Jim Brosnan, a baseball-hurler-turned-word-twirler, died last week, as the New York Times noted yesterday. From the estimable Bruce Weber’s obit:
Jim Brosnan, Who Threw Literature a Curve, Dies at 84
Jim Brosnan, who achieved modest baseball success as a relief pitcher but gained greater fame and consequence in the game by writing about it, died on June 29 in Park Ridge, Ill. He was 84.
The cause was an infection he developed while recovering from a stroke, his son, Timothy, said.
In 1959, Brosnan, who played nine years in the major leagues, kept a diary of his experience as a pitcher, first with the St. Louis Cardinals and later, after a trade, with the Cincinnati Reds. Published the next year as “The Long Season,” it was a new kind of sportswriting — candid, shrewd and highly literate, more interested in presenting the day-to-day lives and the actual personalities of the men who played the game than in maintaining the fiction of ballplayers as all-American heroes and role models.
That’s all well-deserved and good, but then Weber lets Jonathan Yardley get away with this quote:
“At the dawn of the 1960s the literature of baseball was paltry,” the critic Jonathan Yardley wrote in The Washington Post in 2004. “Some good fiction had been inspired by the game, notably Ring Lardner’s ‘You Know Me Al’ and Bernard Malamud’s ‘The Natural,’ but nonfiction was little more than breathless sports-page reportage: hagiographic biographies of stars written for adolescents (‘Lou Gehrig: Boy of the Sandlots’), as-told-to quickies (‘Player-Manager’ by Lou Boudreau) and once-over-lightly histories of the game (‘The Baseball Story’ by Fred Lieb).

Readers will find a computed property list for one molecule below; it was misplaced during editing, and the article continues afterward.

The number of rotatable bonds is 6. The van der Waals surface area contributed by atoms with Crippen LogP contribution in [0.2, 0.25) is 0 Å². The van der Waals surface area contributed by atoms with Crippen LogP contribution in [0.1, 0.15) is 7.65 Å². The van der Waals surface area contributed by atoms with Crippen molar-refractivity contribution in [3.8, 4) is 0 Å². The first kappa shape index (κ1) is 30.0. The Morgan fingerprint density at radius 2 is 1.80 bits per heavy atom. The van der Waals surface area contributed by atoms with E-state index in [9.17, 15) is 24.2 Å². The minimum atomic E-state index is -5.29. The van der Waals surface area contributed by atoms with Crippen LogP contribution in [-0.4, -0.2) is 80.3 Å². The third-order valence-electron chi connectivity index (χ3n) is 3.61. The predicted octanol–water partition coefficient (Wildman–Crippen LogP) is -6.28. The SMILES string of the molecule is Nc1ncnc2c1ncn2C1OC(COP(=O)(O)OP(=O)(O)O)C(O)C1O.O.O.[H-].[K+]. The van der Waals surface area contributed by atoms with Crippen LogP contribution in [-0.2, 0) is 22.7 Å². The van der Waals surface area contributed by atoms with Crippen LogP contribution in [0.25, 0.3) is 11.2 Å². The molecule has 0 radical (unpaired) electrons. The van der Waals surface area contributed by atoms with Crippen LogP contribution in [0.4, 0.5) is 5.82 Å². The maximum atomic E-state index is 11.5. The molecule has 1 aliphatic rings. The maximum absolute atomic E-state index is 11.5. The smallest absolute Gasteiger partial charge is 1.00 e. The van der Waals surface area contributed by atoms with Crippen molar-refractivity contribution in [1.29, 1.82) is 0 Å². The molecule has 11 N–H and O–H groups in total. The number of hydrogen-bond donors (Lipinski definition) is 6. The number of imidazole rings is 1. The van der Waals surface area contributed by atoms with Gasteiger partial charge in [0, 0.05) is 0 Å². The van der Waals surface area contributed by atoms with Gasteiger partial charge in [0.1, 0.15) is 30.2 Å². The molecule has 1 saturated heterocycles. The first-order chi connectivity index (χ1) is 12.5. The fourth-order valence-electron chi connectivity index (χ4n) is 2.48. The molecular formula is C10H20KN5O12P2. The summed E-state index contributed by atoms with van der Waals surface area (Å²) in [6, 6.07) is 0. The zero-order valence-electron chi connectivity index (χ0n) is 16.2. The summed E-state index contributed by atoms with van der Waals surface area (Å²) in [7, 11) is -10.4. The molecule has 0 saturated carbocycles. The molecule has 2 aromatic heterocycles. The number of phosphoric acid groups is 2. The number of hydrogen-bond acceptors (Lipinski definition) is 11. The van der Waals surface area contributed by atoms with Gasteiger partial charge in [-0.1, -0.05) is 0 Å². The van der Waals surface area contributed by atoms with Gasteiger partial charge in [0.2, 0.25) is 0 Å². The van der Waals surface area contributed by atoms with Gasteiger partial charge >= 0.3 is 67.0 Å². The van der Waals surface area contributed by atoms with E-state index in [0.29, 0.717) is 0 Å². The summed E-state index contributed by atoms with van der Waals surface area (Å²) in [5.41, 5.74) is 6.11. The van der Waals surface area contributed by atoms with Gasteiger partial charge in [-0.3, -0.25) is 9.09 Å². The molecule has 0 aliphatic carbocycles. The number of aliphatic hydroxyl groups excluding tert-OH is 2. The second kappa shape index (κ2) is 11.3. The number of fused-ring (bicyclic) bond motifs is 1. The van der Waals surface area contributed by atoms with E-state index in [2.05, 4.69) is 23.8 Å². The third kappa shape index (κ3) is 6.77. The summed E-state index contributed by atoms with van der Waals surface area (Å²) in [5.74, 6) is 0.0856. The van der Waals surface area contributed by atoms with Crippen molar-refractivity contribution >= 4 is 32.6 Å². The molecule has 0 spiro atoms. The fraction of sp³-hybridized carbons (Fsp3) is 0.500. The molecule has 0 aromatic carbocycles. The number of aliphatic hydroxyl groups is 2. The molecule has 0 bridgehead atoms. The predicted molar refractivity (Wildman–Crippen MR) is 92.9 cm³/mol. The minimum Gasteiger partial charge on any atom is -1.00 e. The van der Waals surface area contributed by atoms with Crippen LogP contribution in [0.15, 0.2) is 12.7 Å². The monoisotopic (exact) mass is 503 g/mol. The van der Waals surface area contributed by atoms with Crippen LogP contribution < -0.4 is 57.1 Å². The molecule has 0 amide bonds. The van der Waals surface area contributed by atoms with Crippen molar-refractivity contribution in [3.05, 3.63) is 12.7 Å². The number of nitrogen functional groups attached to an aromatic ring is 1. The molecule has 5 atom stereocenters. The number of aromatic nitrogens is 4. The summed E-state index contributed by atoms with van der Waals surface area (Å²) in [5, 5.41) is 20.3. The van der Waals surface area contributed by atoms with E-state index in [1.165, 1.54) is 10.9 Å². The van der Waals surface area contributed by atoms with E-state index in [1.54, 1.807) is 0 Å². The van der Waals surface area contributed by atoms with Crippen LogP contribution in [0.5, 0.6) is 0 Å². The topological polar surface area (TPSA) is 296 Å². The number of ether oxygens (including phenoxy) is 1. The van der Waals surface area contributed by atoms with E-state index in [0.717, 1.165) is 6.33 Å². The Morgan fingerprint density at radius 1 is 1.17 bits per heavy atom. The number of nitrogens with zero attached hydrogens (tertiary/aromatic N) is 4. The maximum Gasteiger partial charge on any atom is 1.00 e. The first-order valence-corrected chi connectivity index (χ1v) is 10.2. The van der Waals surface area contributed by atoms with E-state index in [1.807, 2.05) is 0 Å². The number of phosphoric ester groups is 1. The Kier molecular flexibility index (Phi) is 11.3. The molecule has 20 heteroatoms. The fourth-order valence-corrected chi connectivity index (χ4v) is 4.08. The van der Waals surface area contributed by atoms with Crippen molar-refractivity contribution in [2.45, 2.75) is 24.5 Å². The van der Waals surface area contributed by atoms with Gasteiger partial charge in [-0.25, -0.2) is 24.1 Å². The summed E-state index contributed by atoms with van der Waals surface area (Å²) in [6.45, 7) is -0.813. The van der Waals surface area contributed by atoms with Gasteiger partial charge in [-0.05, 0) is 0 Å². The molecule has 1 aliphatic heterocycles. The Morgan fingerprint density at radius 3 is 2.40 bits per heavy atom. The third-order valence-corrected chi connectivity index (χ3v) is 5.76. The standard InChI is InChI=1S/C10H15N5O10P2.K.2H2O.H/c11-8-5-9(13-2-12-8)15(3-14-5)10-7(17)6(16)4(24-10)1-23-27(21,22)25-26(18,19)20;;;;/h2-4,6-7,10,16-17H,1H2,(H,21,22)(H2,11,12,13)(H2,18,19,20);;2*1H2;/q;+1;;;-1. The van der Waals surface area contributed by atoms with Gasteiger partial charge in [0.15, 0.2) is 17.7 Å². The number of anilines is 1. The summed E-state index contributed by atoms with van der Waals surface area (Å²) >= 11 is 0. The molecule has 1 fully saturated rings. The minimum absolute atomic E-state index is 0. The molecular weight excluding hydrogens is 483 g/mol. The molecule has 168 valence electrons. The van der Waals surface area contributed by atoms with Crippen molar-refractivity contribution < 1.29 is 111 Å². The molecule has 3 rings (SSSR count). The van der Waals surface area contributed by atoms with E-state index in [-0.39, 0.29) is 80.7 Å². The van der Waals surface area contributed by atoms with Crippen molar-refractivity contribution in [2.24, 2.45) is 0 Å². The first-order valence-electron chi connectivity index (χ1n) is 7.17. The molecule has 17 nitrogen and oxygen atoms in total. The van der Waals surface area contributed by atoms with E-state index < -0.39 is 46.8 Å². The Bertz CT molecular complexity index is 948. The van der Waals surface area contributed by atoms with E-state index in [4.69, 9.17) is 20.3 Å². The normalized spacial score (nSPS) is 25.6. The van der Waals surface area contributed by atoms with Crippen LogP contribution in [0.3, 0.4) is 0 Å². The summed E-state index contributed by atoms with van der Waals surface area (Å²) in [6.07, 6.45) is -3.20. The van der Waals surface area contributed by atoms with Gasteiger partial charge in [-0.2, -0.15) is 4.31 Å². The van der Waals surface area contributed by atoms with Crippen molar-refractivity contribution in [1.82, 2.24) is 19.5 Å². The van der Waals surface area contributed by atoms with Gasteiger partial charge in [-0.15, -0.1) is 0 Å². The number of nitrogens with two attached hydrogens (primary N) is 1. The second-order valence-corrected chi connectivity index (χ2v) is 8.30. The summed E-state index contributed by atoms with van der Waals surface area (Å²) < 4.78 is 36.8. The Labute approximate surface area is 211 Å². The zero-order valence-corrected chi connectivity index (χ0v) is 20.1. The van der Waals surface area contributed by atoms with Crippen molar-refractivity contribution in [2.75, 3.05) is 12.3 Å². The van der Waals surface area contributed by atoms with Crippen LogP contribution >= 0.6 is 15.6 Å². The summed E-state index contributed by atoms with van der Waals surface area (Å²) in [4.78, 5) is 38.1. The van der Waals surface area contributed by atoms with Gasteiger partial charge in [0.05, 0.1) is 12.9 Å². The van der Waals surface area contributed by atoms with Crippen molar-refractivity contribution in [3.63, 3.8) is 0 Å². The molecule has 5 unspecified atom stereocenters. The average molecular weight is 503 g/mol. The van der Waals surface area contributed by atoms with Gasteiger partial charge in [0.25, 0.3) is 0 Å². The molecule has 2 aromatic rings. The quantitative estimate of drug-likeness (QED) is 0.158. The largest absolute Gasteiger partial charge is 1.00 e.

“Then one book changed everything: ‘The Long Season’ by a little-known relief pitcher for the Cincinnati Reds named Jim Brosnan.”
Except Yardley completely ignores the contributions to sportswriting of the great W.C. Heinz, whose work went way beyond “hagiographic biographies of stars written for adolescents . . . and once-over-lightly histories of the game.”
Heinz went deep, as his 2008 Times obituary noted:
W. C. Heinz, 93, Writing Craftsman, Dies
W. C. Heinz, the sports columnist, war correspondent, magazine writer and novelist who was considered one of the finest journalistic stylists of his era, died Wednesday in Bennington, Vt. He was 93 . . .
From the 1940s to the 1960s, Mr. Heinz was among America’s foremost sports journalists, but his writing ranged beyond the sporting world. His contemporaries included Red Smith, A. J. Liebling, John Lardner, Grantland Rice and Jimmy Cannon. A colleague at The New York Sun, Frank Graham, was quoted in a Sports Illustrated profile of Mr. Heinz as having said, “At his best, he’s better than any of us.”
Just read Heinz’s devastating Death of a Racehorse from 1949 to know that Yardley’s assessment is eight yards of eyewash.
Not to mention Heinz’s 1958 novel The Professional, which Ernest Hemingway called the only good novel about boxing he had ever read. Or go to your local public library, take out Once They Heard the Cheers, and read Heinz’s heartbreaking profile of Floyd Patterson.
Jonathan Yardley doesn’t know what he’s talking about.